For much of the Middle Ages there was a division between spoken and written language in Western Europe. Latin, which had been adopted by the early Christian church, continued to be used as the written language of much of Europe and the lingua franca of the Catholic Church long after it had ceased to be spoken as a native tongue. Literacy, however, was defined as the ability to both read and write in Latin, and Latin literacy was generally confined to the upper echelons of society. During the disorders of the tenth and eleventh centuries, Latin literacy declined among the...

  9. Chapter 2 Henry II (pp. 38-82)

    Henry fitzEmpress arrived in England in December of 1154 to claim the throne of a kingdom that had been ruled by his mother’s family for almost a century.¹ At the age of twenty-one, Henry was already duke of Normandy, duke of Aquitaine, and count of Anjou. His father, Geoffrey the Fair of Anjou, had turned the duchy of Normandy over to him by 1150 and had left him the family patrimony, the counties of Anjou and Maine, upon his untimely death on September 7, 1151.² Henry had subsequently acquired the duchy of Aquitaine in 1152 through his marriage to Eleanor,...

  10. Chapter 3 The Roman de Rou (pp. 83-147)

    Around 1160, Henry II commissioned Wace, a clerc lisant born on the Norman island of Jersey and living in the Bessin, to produce the first vernacular history of his maternal ancestors, the Norman dukes and kings of England.¹ Wace had recently finished another vernacular history, the Roman de Brut. Based on Geoffrey of Monmouth’s Historia regum Brittaniae, the Brut recounted the history of the Britons from their Trojan founder, Brutus, to the death of King Cadwallader.² To judge by the number of extant manuscripts, the Brut had enjoyed a success akin to that of a contemporary best seller and had...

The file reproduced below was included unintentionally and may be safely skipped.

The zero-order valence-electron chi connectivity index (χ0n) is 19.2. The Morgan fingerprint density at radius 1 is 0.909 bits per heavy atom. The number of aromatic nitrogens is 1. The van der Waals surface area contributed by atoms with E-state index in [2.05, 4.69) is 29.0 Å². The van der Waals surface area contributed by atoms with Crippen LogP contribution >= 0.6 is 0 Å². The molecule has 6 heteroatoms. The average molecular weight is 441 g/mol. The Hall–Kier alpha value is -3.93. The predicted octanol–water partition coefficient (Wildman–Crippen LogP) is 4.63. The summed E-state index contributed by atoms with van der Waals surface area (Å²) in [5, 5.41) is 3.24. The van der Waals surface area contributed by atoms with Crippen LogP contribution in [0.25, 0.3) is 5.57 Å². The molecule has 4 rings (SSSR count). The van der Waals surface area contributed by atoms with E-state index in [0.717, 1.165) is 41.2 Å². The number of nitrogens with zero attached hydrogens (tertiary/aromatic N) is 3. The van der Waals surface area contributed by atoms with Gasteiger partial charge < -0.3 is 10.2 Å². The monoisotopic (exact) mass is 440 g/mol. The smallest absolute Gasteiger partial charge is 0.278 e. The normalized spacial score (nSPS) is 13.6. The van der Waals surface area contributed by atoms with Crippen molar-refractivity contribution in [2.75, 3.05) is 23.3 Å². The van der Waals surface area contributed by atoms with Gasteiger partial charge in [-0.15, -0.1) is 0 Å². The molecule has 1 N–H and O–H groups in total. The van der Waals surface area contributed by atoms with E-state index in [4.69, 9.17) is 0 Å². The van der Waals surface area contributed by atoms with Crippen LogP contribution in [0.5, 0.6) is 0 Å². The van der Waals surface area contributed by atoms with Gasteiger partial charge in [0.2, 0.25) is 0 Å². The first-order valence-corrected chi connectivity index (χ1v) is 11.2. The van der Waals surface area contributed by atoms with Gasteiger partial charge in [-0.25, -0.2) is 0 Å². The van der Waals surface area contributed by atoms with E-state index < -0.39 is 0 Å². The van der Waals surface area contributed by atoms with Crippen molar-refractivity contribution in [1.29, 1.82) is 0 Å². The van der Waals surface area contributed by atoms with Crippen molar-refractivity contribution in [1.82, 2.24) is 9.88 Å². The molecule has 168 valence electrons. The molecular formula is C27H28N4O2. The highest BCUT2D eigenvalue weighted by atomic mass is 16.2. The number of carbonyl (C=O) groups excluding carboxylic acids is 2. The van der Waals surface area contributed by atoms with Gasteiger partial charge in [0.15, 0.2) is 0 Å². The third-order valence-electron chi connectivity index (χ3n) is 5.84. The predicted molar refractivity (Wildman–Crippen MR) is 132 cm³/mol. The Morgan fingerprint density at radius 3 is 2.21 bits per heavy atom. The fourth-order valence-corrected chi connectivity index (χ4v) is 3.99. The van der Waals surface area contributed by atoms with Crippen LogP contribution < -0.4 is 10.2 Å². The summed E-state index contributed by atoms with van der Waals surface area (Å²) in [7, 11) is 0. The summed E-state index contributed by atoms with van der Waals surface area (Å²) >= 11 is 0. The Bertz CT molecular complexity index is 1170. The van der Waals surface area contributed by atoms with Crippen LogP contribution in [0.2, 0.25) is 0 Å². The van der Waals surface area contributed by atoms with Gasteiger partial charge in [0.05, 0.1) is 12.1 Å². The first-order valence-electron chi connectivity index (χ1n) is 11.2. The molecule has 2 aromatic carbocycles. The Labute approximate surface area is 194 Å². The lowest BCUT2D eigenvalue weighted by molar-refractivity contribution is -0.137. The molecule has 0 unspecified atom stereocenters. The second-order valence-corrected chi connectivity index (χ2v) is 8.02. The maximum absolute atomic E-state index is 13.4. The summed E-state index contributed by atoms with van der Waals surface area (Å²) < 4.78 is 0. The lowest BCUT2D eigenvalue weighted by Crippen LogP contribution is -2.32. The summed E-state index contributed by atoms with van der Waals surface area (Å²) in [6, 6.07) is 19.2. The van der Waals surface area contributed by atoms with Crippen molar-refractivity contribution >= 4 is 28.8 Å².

11. Chapter 4 The Chronique des ducs de Normandie (pp. 148-206)

    Sometime around 1174, Henry II transferred the commission for a history of his Norman ancestors from Wace to Benoît de Sainte-Maure.¹ Obviously dissatisfied with the history that Wace had taken almost fifteen years to produce, yet equally unwilling to abandon the project, Henry appears to have searched for a more amenable author. In turning to Benoît, Henry chose an author with notable similarities to his predecessor. Benoît was close to the Anglo-Norman court and the popularity of his previous work, the Roman de Troie, had endowed him with a certain degree of fame.² Like Wace, Benoît had experience in adapting...

  12. Conclusion (pp. 207-216)

    Since there were already perfectly good Latin histories of his Norman ancestors that would have served Henry II’s purposes (Robert de Torigny’s F redaction of the Gesta Normannorum ducum would have done an excellent job), and neither Wace nor Benoît significantly extended the material covered by their Latin sources, Henry II must have commissioned a vernacular history of his dynasty in the hope that it would reach the widest audience possible—a mixed audience that was not necessarily literate in Latin. It is possible, of course, to argue that Henry merely wanted a vernacular history of his ancestors that he...

  13. Bibliography (pp. 217-240)
  14. Index (pp. 241-253)